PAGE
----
John R. de Witt


And when he had spoken these things, while they beheld, he was taken up; and a cloud received him out of their sight’ (Acts 1:9).

‘He ascended into heaven, and sitteth at the right hand of God the Father Almighty; from thence he shall come to judge the quick and the dead’ (The Apostles’ Creed).

Not nearly so much is said in the New Testament about the ascension as about the resurrection. The resurrection is the great focus of New Testament teaching. His rising from the dead set the seal upon all he had done in obedience to the Father. Because he rose from the grave, we know that what he meant to do has in fact been accomplished. But the New Testament does speak very specifically of the Lord’s ascension into heaven. We must try to understand a little of what the ascension may and must mean to us.

Moreover, it can be said that the resurrection and ascension belong together, that they are of a single piece of cloth, and one cannot easily separate them.

F. F. Bruce, in his commentary on Acts, can say this:

In the apostolic preaching the resurrection and ascension of Christ seem to represent one continuous movement and both together constitute his exaltation. But his exaltation to the right hand of God, which is what Ascension Day really commemorates, was not postponed to the fortieth day after his triumph over death.

The truth is that the Lord did not first enter into his Father’s presence, was not first seated at his Father’s right hand, on the day of the ascension itself. While he was often with his disciples during the forty days between the ascension and the resurrection, by far the greater part of that period was spent elsewhere. But how are we to understand that elsewhere’? Was the Lord closeted somewhere on earth perhaps — in a cave, a safe house, a tomb?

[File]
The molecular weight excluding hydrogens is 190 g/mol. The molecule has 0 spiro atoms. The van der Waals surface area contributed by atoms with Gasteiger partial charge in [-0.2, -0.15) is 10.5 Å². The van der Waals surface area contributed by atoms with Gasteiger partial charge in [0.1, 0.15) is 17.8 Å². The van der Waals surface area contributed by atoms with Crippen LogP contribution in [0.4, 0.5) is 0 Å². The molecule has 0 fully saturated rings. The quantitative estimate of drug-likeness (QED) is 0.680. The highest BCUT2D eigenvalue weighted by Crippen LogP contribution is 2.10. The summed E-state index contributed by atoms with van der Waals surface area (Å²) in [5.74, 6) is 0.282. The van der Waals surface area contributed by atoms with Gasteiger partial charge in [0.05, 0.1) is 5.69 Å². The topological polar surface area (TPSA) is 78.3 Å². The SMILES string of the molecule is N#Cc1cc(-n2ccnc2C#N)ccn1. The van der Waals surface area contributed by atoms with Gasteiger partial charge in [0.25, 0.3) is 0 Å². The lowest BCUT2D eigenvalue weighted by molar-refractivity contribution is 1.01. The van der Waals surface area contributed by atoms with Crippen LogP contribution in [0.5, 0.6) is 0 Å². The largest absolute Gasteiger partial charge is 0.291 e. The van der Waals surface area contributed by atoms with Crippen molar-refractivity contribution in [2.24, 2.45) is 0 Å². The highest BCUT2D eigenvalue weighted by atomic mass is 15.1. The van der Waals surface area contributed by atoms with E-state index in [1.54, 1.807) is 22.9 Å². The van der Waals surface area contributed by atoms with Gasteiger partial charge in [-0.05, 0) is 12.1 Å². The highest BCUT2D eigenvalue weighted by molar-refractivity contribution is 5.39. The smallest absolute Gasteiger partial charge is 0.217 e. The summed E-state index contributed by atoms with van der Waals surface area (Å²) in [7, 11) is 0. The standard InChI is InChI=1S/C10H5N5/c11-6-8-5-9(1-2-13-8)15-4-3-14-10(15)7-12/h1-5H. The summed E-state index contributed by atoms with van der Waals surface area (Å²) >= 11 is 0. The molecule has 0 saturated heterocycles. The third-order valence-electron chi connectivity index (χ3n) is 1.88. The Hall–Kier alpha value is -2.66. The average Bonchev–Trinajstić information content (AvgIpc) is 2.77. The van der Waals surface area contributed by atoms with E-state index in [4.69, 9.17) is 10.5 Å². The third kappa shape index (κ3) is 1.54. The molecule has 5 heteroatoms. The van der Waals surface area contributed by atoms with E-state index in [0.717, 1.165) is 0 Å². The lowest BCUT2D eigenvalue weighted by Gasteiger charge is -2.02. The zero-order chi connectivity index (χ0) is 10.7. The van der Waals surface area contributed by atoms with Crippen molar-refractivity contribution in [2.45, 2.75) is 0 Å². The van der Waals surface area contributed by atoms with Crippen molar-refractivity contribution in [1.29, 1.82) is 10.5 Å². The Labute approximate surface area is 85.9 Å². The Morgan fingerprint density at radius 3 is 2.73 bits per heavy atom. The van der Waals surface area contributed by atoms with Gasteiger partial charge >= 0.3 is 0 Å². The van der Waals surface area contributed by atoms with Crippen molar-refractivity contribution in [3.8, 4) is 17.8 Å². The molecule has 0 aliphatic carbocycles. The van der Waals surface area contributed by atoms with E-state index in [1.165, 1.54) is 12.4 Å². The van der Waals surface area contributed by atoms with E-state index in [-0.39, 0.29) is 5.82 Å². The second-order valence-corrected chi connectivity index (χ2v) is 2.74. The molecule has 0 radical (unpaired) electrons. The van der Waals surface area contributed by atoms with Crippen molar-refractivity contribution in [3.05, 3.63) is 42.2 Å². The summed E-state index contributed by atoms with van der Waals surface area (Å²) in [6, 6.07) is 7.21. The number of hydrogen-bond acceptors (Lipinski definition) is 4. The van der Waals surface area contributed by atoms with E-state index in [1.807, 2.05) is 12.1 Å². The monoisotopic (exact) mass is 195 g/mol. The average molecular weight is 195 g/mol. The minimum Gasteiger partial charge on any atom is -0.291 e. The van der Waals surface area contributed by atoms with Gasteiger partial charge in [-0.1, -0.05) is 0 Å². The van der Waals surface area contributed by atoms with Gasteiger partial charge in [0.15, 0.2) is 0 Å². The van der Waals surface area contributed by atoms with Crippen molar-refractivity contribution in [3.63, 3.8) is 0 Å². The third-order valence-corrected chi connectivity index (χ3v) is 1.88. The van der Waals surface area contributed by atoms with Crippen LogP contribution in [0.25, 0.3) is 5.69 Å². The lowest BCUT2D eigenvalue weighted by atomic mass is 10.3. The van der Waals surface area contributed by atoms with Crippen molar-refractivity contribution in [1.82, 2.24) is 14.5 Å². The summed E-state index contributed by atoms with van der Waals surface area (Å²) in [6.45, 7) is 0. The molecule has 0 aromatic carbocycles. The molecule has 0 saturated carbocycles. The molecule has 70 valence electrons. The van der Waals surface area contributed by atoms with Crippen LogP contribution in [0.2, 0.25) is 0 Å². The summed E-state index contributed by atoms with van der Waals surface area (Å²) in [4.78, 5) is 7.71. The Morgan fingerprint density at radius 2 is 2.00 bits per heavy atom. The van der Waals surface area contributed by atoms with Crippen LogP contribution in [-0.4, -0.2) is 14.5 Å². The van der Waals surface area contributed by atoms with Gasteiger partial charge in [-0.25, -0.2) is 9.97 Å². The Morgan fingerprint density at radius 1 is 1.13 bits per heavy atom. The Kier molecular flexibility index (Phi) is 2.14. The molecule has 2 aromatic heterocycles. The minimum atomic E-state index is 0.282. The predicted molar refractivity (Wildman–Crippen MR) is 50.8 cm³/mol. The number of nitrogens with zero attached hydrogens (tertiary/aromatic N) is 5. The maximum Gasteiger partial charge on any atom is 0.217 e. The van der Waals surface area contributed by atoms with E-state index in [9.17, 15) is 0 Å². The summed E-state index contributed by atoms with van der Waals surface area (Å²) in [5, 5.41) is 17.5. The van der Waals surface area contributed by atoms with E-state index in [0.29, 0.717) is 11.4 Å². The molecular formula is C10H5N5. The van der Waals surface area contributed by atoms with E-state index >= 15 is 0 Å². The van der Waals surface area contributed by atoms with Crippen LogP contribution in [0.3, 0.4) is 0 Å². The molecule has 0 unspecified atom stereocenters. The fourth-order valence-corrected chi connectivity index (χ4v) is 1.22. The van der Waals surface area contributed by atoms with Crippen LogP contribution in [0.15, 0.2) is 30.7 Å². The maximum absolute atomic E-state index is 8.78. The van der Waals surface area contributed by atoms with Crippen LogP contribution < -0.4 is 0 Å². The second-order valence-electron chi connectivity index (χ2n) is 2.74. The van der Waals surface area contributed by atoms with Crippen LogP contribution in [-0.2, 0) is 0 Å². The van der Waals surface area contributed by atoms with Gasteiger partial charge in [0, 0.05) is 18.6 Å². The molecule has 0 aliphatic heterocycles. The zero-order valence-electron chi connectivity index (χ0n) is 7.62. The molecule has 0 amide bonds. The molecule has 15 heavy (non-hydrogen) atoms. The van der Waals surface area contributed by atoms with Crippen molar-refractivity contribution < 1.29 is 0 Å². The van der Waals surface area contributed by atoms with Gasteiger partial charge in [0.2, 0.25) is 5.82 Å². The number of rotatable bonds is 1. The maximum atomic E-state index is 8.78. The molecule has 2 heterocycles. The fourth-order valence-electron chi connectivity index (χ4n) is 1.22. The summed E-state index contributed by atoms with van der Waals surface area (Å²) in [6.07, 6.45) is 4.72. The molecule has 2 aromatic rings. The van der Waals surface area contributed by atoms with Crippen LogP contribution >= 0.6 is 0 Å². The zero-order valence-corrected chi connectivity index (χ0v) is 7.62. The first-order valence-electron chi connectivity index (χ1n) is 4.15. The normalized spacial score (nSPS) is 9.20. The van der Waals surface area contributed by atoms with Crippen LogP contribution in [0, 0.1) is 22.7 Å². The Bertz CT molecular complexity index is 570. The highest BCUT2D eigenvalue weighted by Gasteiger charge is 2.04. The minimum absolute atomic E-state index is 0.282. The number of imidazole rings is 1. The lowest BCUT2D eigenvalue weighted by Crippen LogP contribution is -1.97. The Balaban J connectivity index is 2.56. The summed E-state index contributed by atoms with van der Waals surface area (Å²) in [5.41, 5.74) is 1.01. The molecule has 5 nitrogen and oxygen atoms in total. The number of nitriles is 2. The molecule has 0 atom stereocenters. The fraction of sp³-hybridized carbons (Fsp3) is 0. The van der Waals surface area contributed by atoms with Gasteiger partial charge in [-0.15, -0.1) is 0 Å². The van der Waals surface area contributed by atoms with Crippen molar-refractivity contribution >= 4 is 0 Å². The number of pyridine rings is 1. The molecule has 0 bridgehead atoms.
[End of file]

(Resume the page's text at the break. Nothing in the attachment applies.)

He was and surely must have been in his Father’s presence and at his Father’s right hand, already exalted to the highest degree.

You will notice at once from what Luke tells us in this passage that the ascension is the visible ascent — Christ’s being taken up — into heaven in the presence of his disciples. In view here is a local transition. He was with his disciples; he did speak to them; he spent approximately thirty-three years on this earth; but now he is with us no longer in that literal, physical sense of the word. He has been taken up into heaven, received into the presence of his Father and ours. From the mount called Olivet where he and his disciples met together he was taken up, caught up into heaven. And a cloud received him out of their sight’ (Acts 1:9).

Frequently in the Scriptures ‘cloud’ or ‘clouds’ may be mentioned in relation to God and to his majesty and glory. In the Old Testament when God showed himself to his people he often did this by means of a cloud. He led Israel through the wilderness in those long, weary years of their wandering by a pillar of cloud by day, and a pillar of fire by night. When God showed himself as present upon the dedication of the tabernacle in the wilderness, the cloud, the glory, the Shekhinah (the manifestation of the presence of the divine Being) covered the place and thereafter dwelt above the Ark of the Covenant in the Holy of Holies.